Winter at the Door
“Such a chilling environment has room for many more adventures. Stay tuned, for this series will likely take off.”
The whodunit, how, and why of this book are intriguing enough to keep the pages a-turnin’. Beyond that, whether the characters and narrative style induce you to follow this new series depends on your taste in crime novels.
Written by the author of the Home Repair Is Homicide books, Winter at the Door delivers all the stock elements of a contemporary police thriller: short sentences and scenes, cliffhanger chapter and section endings, a tough but vulnerable main character, an evil but human villain, and a steady buildup of danger that springs out from behind every corner.
The bleak setting (in this case very up-country Maine) is where Boston homicide detective Lizzie Snow moves to follow a nebulous lead in her quest to find her missing niece. Her way is paved by the machinations of her ex-lover, a Maine state cop; and the county sheriff, both of whom need Lizzie for personal reasons—the sheriff to get help investigating multiple suicides of retired cops that he believes to be murders; and the ex-lover, maybe, to get Lizzie back into his bed.
Neither man helps much in preparing her for the cultural and environmental changes between big city and rural nowhere. More like, they drop her into the deep end to sink or swim.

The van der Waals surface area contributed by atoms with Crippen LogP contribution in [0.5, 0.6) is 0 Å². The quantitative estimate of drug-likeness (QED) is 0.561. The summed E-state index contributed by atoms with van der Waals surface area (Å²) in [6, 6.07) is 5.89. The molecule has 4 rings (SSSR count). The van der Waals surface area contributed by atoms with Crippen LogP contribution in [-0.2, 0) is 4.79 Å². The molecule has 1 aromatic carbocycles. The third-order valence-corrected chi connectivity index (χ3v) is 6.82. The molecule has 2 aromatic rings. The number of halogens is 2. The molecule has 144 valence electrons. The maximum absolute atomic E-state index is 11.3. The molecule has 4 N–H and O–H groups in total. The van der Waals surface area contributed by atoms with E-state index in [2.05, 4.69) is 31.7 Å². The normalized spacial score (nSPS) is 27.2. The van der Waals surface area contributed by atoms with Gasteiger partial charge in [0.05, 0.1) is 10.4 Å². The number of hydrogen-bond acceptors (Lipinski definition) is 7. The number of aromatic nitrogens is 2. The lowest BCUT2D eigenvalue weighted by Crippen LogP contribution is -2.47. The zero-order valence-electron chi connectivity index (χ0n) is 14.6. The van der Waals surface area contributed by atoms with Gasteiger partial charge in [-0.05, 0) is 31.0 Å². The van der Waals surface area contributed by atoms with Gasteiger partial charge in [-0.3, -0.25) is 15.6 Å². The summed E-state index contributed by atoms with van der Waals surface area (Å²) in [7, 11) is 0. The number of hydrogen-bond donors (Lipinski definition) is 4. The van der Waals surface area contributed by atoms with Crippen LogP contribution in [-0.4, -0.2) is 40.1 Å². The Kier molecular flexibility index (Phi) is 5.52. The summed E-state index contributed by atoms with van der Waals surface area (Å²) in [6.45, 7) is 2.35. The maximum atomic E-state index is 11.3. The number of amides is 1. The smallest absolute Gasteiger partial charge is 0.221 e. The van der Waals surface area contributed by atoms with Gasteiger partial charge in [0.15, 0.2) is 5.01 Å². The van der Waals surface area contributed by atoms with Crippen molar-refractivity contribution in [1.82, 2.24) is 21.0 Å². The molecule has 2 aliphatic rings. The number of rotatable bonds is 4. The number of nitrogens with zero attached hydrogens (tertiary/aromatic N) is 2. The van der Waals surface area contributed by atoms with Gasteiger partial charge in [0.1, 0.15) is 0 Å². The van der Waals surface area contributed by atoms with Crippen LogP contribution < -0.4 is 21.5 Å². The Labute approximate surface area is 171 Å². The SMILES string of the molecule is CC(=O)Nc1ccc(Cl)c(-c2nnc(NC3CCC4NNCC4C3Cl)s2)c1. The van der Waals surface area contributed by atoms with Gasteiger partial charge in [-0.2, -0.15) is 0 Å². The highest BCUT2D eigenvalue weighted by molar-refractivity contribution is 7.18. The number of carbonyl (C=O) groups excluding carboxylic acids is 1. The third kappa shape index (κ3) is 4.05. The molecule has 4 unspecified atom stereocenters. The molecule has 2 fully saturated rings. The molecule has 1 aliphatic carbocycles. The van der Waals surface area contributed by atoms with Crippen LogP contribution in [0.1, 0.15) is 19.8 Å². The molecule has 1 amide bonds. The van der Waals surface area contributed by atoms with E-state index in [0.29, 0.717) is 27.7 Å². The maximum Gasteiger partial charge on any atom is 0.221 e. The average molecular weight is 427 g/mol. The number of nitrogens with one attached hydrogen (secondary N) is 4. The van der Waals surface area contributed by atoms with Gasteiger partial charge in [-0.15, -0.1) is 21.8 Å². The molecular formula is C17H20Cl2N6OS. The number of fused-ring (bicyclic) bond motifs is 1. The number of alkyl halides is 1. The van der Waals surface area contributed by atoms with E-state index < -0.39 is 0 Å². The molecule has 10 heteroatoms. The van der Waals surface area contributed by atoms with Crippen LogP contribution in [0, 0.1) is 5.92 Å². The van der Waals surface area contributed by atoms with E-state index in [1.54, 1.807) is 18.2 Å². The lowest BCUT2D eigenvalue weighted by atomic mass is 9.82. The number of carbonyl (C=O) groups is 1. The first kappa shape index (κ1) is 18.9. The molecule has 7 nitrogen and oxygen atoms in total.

In that regard she’s surprisingly short of self-preservation instinct for someone with a police background. Her occupation, old and new, is the least persuasive aspect of the story. It sometimes feels like a character was conceived and a job picked for her so that she could have exciting adventures. (Granted, that’s how novels come into being, but one expects not to notice the author’s hand.)
Lizzie’s motive feels thin, too—it’s described but not lived emotionally, as she’s too busy reacting emotionally (and hormonally) to other things. What comes through is a sense of desperate loneliness and alienation, giving the impression that seeking her niece is more about herself than the child.
The combination shows how far Lizzie is out of her element. But being a city slicker ignorant of and obtuse about north-country life is perhaps her most credible attribute. It creates an expectation that she will ultimately get into trouble out there in the wilderness; but when that finally happens, she proves adept at extracting herself while gaining ground in a joint murder and drug investigation. She may dress like a Boston babe, but she’s got chops when the going gets tough.
The author has a choppy style of interweaving thoughts, speech, and scene setting, which sometimes needs rereading to figure out who’s talking or what happened. This may be an attempt to create a fast narrative pace. Suspense is created similarly by hopping between character viewpoints to dole out a partial piece of the puzzle at a time.
Sometimes those interwoven bits evoke a moment that gives aesthetic pause, like, “the crescent moon low in the sky was pale silver, the color of a knife blade,” in a night with a “stillness so huge that it felt like an actual presence.”
The Maine woods: “. . . looking now like huge shapeless holes that all the rest was in danger of falling into. Or being devoured by; much more forest than anything else. A city street could look ominous, too, whether emptily menacing or full of trouble. But it never looked . . . implacable, as if it would do whatever it wished with you without explanation. As if once you were in it, you’d be just another specimen of prey, engaged in the age-old dance of the hunter and hunted.”
Brrrrr. Winter at the door, indeed.
Such a chilling environment has room for many more adventures. Stay tuned, for this series will likely take off.